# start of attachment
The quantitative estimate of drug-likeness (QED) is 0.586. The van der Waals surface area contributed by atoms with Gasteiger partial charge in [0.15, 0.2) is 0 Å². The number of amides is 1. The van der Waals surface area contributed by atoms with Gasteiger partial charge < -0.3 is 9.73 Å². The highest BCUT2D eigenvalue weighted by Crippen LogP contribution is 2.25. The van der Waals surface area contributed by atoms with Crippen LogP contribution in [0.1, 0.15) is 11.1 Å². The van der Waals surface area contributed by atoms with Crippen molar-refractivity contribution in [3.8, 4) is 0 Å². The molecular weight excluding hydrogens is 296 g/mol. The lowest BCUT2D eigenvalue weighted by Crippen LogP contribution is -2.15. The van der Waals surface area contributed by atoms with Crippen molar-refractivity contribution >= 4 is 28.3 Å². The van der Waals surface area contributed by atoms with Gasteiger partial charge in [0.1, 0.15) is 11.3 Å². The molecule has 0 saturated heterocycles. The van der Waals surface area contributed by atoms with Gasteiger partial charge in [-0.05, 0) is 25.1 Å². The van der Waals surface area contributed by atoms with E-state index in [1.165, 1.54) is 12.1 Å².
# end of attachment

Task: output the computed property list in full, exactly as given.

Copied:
The quantitative estimate of drug-likeness (QED) is 0.586. The van der Waals surface area contributed by atoms with Gasteiger partial charge in [0.15, 0.2) is 0 Å². The number of amides is 1. The van der Waals surface area contributed by atoms with Gasteiger partial charge < -0.3 is 9.73 Å². The highest BCUT2D eigenvalue weighted by Crippen LogP contribution is 2.25. The van der Waals surface area contributed by atoms with Crippen LogP contribution in [0.1, 0.15) is 11.1 Å². The van der Waals surface area contributed by atoms with Crippen molar-refractivity contribution in [3.8, 4) is 0 Å². The molecular weight excluding hydrogens is 296 g/mol. The lowest BCUT2D eigenvalue weighted by Crippen LogP contribution is -2.15. The van der Waals surface area contributed by atoms with Crippen molar-refractivity contribution >= 4 is 28.3 Å². The van der Waals surface area contributed by atoms with Gasteiger partial charge in [0.1, 0.15) is 11.3 Å². The molecule has 0 saturated heterocycles. The van der Waals surface area contributed by atoms with Gasteiger partial charge in [-0.05, 0) is 25.1 Å². The van der Waals surface area contributed by atoms with E-state index in [1.165, 1.54) is 12.1 Å².